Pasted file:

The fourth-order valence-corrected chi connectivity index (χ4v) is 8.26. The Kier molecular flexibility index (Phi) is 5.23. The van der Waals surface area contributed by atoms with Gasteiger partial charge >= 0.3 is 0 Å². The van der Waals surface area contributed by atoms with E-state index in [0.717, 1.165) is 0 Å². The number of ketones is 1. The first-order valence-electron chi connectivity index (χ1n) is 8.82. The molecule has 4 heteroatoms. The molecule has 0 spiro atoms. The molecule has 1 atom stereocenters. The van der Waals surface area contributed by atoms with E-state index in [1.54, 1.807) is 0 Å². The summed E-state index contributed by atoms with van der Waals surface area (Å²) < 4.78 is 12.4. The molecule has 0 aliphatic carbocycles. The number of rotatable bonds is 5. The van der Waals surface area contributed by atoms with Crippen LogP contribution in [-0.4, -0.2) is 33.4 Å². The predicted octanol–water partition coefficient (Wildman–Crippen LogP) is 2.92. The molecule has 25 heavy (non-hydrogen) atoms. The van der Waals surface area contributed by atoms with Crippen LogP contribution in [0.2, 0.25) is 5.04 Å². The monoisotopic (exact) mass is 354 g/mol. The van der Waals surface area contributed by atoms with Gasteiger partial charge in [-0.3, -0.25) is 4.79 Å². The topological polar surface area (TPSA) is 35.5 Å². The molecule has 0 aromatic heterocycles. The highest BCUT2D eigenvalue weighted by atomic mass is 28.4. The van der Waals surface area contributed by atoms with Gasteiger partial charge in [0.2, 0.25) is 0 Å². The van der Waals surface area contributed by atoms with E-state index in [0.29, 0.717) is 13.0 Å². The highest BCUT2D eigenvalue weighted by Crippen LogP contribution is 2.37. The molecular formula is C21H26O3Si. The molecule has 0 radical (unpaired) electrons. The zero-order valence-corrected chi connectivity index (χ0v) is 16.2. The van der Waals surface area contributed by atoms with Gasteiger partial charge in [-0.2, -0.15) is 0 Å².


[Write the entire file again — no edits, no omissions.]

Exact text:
The fourth-order valence-corrected chi connectivity index (χ4v) is 8.26. The Kier molecular flexibility index (Phi) is 5.23. The van der Waals surface area contributed by atoms with Gasteiger partial charge >= 0.3 is 0 Å². The van der Waals surface area contributed by atoms with E-state index in [0.717, 1.165) is 0 Å². The number of ketones is 1. The first-order valence-electron chi connectivity index (χ1n) is 8.82. The molecule has 4 heteroatoms. The molecule has 0 spiro atoms. The molecule has 1 atom stereocenters. The van der Waals surface area contributed by atoms with E-state index in [1.54, 1.807) is 0 Å². The summed E-state index contributed by atoms with van der Waals surface area (Å²) < 4.78 is 12.4. The molecule has 0 aliphatic carbocycles. The number of rotatable bonds is 5. The van der Waals surface area contributed by atoms with Crippen LogP contribution in [-0.4, -0.2) is 33.4 Å². The predicted octanol–water partition coefficient (Wildman–Crippen LogP) is 2.92. The molecule has 25 heavy (non-hydrogen) atoms. The van der Waals surface area contributed by atoms with Crippen LogP contribution in [0.2, 0.25) is 5.04 Å². The monoisotopic (exact) mass is 354 g/mol. The van der Waals surface area contributed by atoms with Gasteiger partial charge in [-0.3, -0.25) is 4.79 Å². The topological polar surface area (TPSA) is 35.5 Å². The molecule has 0 aromatic heterocycles. The highest BCUT2D eigenvalue weighted by atomic mass is 28.4. The van der Waals surface area contributed by atoms with Gasteiger partial charge in [0.2, 0.25) is 0 Å². The van der Waals surface area contributed by atoms with E-state index in [0.29, 0.717) is 13.0 Å². The highest BCUT2D eigenvalue weighted by Crippen LogP contribution is 2.37. The molecular formula is C21H26O3Si. The molecule has 0 radical (unpaired) electrons. The zero-order valence-corrected chi connectivity index (χ0v) is 16.2. The van der Waals surface area contributed by atoms with Gasteiger partial charge in [-0.2, -0.15) is 0 Å².